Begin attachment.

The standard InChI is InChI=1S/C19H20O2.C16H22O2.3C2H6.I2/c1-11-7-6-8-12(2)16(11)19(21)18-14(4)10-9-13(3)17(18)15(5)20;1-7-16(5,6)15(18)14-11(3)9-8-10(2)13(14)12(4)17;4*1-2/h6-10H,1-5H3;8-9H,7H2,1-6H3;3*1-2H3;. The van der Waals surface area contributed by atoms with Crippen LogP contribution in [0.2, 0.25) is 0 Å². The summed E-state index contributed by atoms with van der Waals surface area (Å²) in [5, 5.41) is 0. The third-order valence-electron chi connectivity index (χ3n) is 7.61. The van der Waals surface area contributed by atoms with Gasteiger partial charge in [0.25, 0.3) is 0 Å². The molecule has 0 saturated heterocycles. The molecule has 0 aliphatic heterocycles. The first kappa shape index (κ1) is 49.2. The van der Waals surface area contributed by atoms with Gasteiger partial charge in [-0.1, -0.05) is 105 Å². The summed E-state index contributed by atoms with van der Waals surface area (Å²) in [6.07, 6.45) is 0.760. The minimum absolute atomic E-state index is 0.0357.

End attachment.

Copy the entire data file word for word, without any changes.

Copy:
The standard InChI is InChI=1S/C19H20O2.C16H22O2.3C2H6.I2/c1-11-7-6-8-12(2)16(11)19(21)18-14(4)10-9-13(3)17(18)15(5)20;1-7-16(5,6)15(18)14-11(3)9-8-10(2)13(14)12(4)17;4*1-2/h6-10H,1-5H3;8-9H,7H2,1-6H3;3*1-2H3;. The van der Waals surface area contributed by atoms with Crippen LogP contribution in [0.2, 0.25) is 0 Å². The summed E-state index contributed by atoms with van der Waals surface area (Å²) in [5, 5.41) is 0. The third-order valence-electron chi connectivity index (χ3n) is 7.61. The van der Waals surface area contributed by atoms with Gasteiger partial charge in [0.25, 0.3) is 0 Å². The molecule has 0 saturated heterocycles. The molecule has 0 aliphatic heterocycles. The first kappa shape index (κ1) is 49.2. The van der Waals surface area contributed by atoms with Gasteiger partial charge in [-0.1, -0.05) is 105 Å². The summed E-state index contributed by atoms with van der Waals surface area (Å²) in [6.07, 6.45) is 0.760. The minimum absolute atomic E-state index is 0.0357.